MGM brings Kalifornia to Blu-ray with a 1080p/AVC-encoded transfer that doesn't seem to be overly tampered with. The image here looks entirely natural—film grain is apparent, edge enhancement is absent, and there's been no unnecessary boosting or excess filtering. Overall clarity isn't the strongest—not compared to more modern films—but the sharpness is completely in keeping with other catalog titles from the early 1990s. While the look is a little soft, especially in mid-to-long- range shots, close-ups still display an appreciable amount of fine detail and texture, like the splatters of mud on Brad Pitt's chest as he digs a grave. The film has a warm, almost amber cast, and colors are nicely saturated, especially during the outdoor daytime scenes. Skin tones look a bit ruddy on occasion, but this seems more like a product of lighting than post-production color tweaking. Black levels are deep and contrast is balanced, with ample shadow detail and a decent sense of depth. The print is clean aside from some mild color fluctuations in sky blues, and there aren't any compression quirks as far as I could tell. Fans should enjoy the film's new high definition look.
Kalifornia Blu-ray, Audio Quality
The film's newly minted DTS-HD Master Audio 5.1 surround track is capable, but not quite as immersive as it could've been. Take the opening scene in the rain, for instance. You'd expect the downpour to be panned into the rear channels, effectively making you feel like you're sitting in the middle of the storm, but you'll hardly hear anything from the surround speakers. This is a trait that keeps ups throughout the film. There are moments when you expect a big cross-channel effect or some atmospheric ambience, but it just never happens. When the rear speakers do pipe up, they do so quietly, with softly blowing wind, buzzing crickets, or barroom chatter. Carter Burwell's score comes and goes as well, not making much of an impression, but it sounds okay, and the action that takes place up front at least has clarity and occasionally forceful dynamic presence. The key element to the mix is the dialogue, which is perfectly balanced and always intelligible. Subtitles are available in an impressive array of languages.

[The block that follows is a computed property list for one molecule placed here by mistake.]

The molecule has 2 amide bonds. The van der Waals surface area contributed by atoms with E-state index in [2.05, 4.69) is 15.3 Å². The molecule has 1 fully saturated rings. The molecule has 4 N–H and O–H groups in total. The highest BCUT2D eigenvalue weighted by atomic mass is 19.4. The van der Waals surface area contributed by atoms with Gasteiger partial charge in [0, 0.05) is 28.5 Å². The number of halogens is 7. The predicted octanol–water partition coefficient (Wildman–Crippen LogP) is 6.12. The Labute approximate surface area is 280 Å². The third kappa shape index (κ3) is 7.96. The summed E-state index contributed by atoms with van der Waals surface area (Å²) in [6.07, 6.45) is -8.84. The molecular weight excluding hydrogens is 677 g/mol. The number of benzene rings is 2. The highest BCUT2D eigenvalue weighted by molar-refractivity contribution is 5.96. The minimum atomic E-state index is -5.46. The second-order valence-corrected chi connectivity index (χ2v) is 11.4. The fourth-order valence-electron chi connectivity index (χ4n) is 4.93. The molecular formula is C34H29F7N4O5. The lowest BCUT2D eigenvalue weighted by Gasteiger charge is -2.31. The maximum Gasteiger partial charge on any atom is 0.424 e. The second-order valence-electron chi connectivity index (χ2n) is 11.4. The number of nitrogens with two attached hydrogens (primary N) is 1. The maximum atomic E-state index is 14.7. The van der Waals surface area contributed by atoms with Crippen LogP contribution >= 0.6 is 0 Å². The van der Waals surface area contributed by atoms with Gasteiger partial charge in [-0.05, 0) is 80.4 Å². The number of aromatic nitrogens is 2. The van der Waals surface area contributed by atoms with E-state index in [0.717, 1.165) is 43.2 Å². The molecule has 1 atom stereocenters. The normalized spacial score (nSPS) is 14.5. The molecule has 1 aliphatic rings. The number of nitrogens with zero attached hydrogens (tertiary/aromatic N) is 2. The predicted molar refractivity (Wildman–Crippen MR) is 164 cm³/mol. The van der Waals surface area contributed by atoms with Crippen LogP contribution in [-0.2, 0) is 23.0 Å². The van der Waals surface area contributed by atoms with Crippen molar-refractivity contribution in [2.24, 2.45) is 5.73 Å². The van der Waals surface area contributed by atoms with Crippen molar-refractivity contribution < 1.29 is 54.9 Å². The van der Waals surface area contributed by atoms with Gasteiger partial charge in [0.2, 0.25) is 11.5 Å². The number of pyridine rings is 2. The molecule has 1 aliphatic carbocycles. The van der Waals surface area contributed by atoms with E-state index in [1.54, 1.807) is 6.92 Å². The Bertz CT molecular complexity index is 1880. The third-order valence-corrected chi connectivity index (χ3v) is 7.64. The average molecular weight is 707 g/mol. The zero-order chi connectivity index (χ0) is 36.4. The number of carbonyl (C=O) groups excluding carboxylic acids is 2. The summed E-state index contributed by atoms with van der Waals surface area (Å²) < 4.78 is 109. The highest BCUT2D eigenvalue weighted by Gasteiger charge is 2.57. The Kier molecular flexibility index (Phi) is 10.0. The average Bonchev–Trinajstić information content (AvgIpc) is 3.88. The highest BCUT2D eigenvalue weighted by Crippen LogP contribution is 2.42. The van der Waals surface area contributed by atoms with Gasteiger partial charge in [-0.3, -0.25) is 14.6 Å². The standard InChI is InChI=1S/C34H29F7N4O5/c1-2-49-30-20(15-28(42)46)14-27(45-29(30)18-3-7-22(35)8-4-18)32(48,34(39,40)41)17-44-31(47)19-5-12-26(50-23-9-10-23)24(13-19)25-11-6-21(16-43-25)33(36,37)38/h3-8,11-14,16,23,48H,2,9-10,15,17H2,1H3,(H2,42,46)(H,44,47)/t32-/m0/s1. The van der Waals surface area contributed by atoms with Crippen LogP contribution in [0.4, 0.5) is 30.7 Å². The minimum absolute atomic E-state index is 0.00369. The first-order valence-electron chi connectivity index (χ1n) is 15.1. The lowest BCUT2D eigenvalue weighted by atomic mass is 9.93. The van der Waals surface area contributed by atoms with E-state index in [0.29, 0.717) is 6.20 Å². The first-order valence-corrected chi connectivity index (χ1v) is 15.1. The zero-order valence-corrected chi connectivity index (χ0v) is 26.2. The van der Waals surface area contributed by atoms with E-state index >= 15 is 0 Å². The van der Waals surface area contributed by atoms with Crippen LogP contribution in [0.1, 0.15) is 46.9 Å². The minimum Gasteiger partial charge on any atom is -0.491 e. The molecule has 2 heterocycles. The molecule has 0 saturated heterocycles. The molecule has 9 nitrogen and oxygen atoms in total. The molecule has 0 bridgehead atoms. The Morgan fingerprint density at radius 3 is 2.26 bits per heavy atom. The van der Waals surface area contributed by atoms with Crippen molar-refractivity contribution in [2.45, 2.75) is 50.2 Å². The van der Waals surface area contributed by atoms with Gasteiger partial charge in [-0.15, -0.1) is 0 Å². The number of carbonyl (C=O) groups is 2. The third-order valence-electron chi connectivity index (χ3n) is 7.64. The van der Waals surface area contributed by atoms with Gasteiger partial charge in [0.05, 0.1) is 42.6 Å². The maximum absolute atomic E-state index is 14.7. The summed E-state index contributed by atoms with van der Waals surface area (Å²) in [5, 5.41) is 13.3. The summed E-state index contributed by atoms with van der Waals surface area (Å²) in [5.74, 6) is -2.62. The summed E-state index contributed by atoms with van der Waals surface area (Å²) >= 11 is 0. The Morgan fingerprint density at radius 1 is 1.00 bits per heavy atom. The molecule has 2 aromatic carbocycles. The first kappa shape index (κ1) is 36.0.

Kalifornia Blu-ray, Special Features and Extras
The sole special feature included on the disc is a theatrical trailer (1080p, 2:29).
Also note that while the front of the Blu-ray case says "Includes both the theatrical version and unrated version of the film," only the unrated cut is present on the Blu-ray disc. On the included DVD, however, you'll find both cuts of the film.
Kalifornia Blu-ray, Overall Score and Recommendation
Preceding Natural Born Killers by a year, Kalifornia is often unjustly called a copycat film. While there are definitely surface similarities—the presence of Juliette Lewis in both tends to conjoin to the two movies in people's brains—Kalifornia is a different beast altogether. Where Oliver Stone's film is hyperkinetic and visually intense, Kalifornia is more balanced and classically cinematic. (Some might say dull, but next to NBK, nearly everything is.) It's one of the less remembered entries from the upswing in serial killer movies during the 1990s, but it deserves to be seen, if only for Brad Pitt's insane performance. Tech specs on this Blu-ray are strong, so aside from a lack of bonus features, I see no reason for fans not to pick this one up.